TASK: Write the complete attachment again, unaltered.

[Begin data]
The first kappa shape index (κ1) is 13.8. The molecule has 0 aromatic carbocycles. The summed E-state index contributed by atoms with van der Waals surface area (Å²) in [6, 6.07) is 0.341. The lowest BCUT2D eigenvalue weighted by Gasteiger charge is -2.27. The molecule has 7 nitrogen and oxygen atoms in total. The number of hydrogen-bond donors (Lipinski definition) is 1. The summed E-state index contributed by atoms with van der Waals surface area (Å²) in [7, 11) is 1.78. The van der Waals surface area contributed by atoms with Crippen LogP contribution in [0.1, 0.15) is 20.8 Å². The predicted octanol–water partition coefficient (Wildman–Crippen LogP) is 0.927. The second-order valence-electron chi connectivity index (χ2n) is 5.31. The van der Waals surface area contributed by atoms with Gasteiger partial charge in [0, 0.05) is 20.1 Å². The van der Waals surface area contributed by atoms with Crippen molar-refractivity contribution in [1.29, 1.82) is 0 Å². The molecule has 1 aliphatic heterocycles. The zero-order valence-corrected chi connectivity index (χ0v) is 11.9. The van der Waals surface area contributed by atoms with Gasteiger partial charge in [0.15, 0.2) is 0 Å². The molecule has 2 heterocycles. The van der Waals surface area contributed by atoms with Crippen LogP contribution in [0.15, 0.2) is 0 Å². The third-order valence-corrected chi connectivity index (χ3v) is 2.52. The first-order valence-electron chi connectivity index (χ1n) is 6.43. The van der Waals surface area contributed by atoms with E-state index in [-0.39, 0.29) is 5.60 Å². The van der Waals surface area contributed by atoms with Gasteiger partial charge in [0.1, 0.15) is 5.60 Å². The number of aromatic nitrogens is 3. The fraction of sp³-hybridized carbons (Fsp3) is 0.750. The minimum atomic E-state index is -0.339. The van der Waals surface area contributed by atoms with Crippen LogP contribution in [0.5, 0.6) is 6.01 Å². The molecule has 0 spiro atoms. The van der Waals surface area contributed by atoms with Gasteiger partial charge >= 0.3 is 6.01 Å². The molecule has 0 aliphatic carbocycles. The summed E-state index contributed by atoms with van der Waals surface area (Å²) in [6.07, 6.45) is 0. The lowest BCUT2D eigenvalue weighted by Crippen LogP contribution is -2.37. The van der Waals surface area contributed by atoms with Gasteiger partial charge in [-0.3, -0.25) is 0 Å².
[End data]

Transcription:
The first kappa shape index (κ1) is 13.8. The molecule has 0 aromatic carbocycles. The summed E-state index contributed by atoms with van der Waals surface area (Å²) in [6, 6.07) is 0.341. The lowest BCUT2D eigenvalue weighted by Gasteiger charge is -2.27. The molecule has 7 nitrogen and oxygen atoms in total. The number of hydrogen-bond donors (Lipinski definition) is 1. The summed E-state index contributed by atoms with van der Waals surface area (Å²) in [7, 11) is 1.78. The van der Waals surface area contributed by atoms with Crippen LogP contribution in [0.1, 0.15) is 20.8 Å². The predicted octanol–water partition coefficient (Wildman–Crippen LogP) is 0.927. The second-order valence-electron chi connectivity index (χ2n) is 5.31. The van der Waals surface area contributed by atoms with Gasteiger partial charge in [0, 0.05) is 20.1 Å². The van der Waals surface area contributed by atoms with Crippen molar-refractivity contribution in [1.29, 1.82) is 0 Å². The molecule has 1 aliphatic heterocycles. The zero-order valence-corrected chi connectivity index (χ0v) is 11.9. The van der Waals surface area contributed by atoms with Gasteiger partial charge in [0.15, 0.2) is 0 Å². The molecule has 2 heterocycles. The van der Waals surface area contributed by atoms with Crippen LogP contribution in [0.15, 0.2) is 0 Å². The third-order valence-corrected chi connectivity index (χ3v) is 2.52. The first-order valence-electron chi connectivity index (χ1n) is 6.43. The van der Waals surface area contributed by atoms with E-state index in [-0.39, 0.29) is 5.60 Å². The van der Waals surface area contributed by atoms with Gasteiger partial charge in [0.1, 0.15) is 5.60 Å². The number of aromatic nitrogens is 3. The fraction of sp³-hybridized carbons (Fsp3) is 0.750. The minimum atomic E-state index is -0.339. The van der Waals surface area contributed by atoms with Crippen LogP contribution in [0.5, 0.6) is 6.01 Å². The molecule has 0 spiro atoms. The van der Waals surface area contributed by atoms with Gasteiger partial charge >= 0.3 is 6.01 Å². The molecule has 0 aliphatic carbocycles. The summed E-state index contributed by atoms with van der Waals surface area (Å²) in [6.07, 6.45) is 0. The lowest BCUT2D eigenvalue weighted by Crippen LogP contribution is -2.37. The van der Waals surface area contributed by atoms with Gasteiger partial charge in [-0.3, -0.25) is 0 Å².